City of the thousand minarets
Cairo was an experience of life in a Muslim country ...
an encounter with the enduring power of Islam
By Fr. David Warren, S.F.M.
I didn't need an alarm clock in Cairo. Before sunrise each morning, the call to prayer sounding forth from the minaret or tower of the nearby mosque awakened me. The muezzin who calls the faithful to prayer would begin, "Allah Akbar!" (God is Great!). In fact, five times each day he would sound forth the call to prayer.
Fr. Dave Warren holding the Qur'an. Behind him is a poster featuring the 99 Names of God (Allah).
In 2001 I began to learn about Islam. I read books about Islam and met individual Muslims, including and especially the kind Muslim gentleman who tutored me for a year in the Arabic language, the sacred language of Islam and of its holy book, the Qur'an. But I wanted to experience life in a Muslim country.
The opportunity to visit Cairo came through Fr. Douglas May, a Maryknoll priest from the United States who lives and works in Egypt. Each year Fr. May runs a course in the English language for students of the Catholic Coptic Seminary in Cairo. He recruits English native speakers from North America to work with him. I applied and was accepted as one of the teachers for the course and lived in Cairo for a month in the summer of 2006.
I felt some fear about going to Egypt. I was aware of the recent bombing in the city of Sharm el-Sheikh and the increasing power of the Muslim Brotherhood. This organization of Egyptian Muslims was founded in Egypt in 1928 and advocates that Egypt become an Islamic state, that is to say, a state based on Islamic Law or Shari'a. The organization is outlawed in Egypt.
However, arriving in Egypt, my fears were quickly dispelled. I found the Egyptians to be a friendly people and quite solicitous towards foreigners like myself. On the subway they would invite me to take an empty seat. Once when I was looking for a street in downtown Cairo, a young man who saw me looking around, stopped to help me.
The sun had just set in the west and the evening call to prayer began to rise from every minaret in Cairo. Allah Akbar!
Although Egypt is not officially an Islamic state, 90 percent of the country's 72 million people are Muslim. In North America, religion tends to be a private affair. In Egypt religion is very public. I have already referred to the call to prayer that sounds forth from the mosques five times a day. But on the subway I would see a good number of men reading the Qur'an. And during my late afternoon walks I would see men with their prayer beads, and often passed a security guard chanting the Qur'an by himself.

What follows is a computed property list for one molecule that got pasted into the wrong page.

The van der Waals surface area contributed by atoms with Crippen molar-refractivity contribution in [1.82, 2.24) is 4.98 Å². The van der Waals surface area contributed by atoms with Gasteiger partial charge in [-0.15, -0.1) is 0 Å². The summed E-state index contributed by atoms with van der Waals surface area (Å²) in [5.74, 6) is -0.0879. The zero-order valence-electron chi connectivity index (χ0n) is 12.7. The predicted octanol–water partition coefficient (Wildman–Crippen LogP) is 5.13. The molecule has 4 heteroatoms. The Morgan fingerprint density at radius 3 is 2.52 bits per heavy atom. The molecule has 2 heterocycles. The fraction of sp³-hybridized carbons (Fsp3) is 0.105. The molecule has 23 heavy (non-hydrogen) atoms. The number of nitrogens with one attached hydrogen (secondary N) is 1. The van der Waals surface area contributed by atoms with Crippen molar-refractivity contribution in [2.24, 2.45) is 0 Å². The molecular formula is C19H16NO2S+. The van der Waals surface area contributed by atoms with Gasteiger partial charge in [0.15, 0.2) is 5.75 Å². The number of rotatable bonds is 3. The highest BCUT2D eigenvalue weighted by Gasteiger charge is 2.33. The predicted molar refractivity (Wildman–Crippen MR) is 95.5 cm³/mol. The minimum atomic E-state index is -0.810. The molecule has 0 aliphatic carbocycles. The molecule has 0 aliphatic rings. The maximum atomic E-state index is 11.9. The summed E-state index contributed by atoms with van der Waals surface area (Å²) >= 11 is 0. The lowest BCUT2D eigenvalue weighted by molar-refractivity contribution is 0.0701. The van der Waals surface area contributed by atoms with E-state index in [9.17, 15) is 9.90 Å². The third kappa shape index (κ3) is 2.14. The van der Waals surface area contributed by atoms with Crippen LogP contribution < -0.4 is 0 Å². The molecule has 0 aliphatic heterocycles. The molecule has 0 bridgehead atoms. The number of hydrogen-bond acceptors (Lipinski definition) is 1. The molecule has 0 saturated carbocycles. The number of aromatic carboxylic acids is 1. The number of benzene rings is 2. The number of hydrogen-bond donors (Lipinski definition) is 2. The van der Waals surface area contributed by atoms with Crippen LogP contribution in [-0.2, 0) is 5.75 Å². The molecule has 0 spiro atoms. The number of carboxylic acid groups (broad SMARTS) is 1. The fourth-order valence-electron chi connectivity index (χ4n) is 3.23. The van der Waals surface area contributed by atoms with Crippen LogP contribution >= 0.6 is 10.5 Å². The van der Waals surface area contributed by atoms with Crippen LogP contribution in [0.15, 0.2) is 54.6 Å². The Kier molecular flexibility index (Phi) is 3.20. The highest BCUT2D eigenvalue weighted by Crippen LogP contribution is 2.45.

The Islamic character of Egypt is also apparent in the way women dress. Almost all Muslim women wear long dresses and the hijab (veil). A few even wear the burqua, an outer garment that covers everything except the eyes. The first two cars on the subway are for women only. (I'm glad someone told me that before I got onto the wrong car.) The Islamic character of Egypt is also apparent in the relative absence of alcohol. There are shops that are licensed to sell alcoholic beverages, but few eating-places serve alcohol. Islam also prohibits the eating of pork. Sausages in Egypt are made from beef, not pork.
Fr. Dave Warren (R) shares some of his learnings about Islam with his Scarboro community. Fr. Warren has been doing academic studies in the field of interfaith dialogue, and studying Arabic, in the hope of building bridges with Islam. After this day of study, the group visited a mosque. Toronto.
My most memorable experience in Egypt occurred one evening in El-Azhar Park overlooking the city of Cairo. The sun had just set in the west and the evening call to prayer began to rise from every minaret in Cairo. Allah Akbar! The call to prayer blotted out every other sound in the city. At that moment I understood why Cairo is called the City of the Thousand Minarets. At that moment I also felt the enduring power of Islam and the need to know it better.
After working in the Philippines and in Guyana, Scarboro missioner Fr. David Warren returned to Canada and began academic studies in Islam, the Arabic language and interreligious dialogue. He is committed to building bridges between Christians and Muslims. Together these two faith traditions form close to half of the global population; Muslims and Catholics form one-third of peoples worldwide.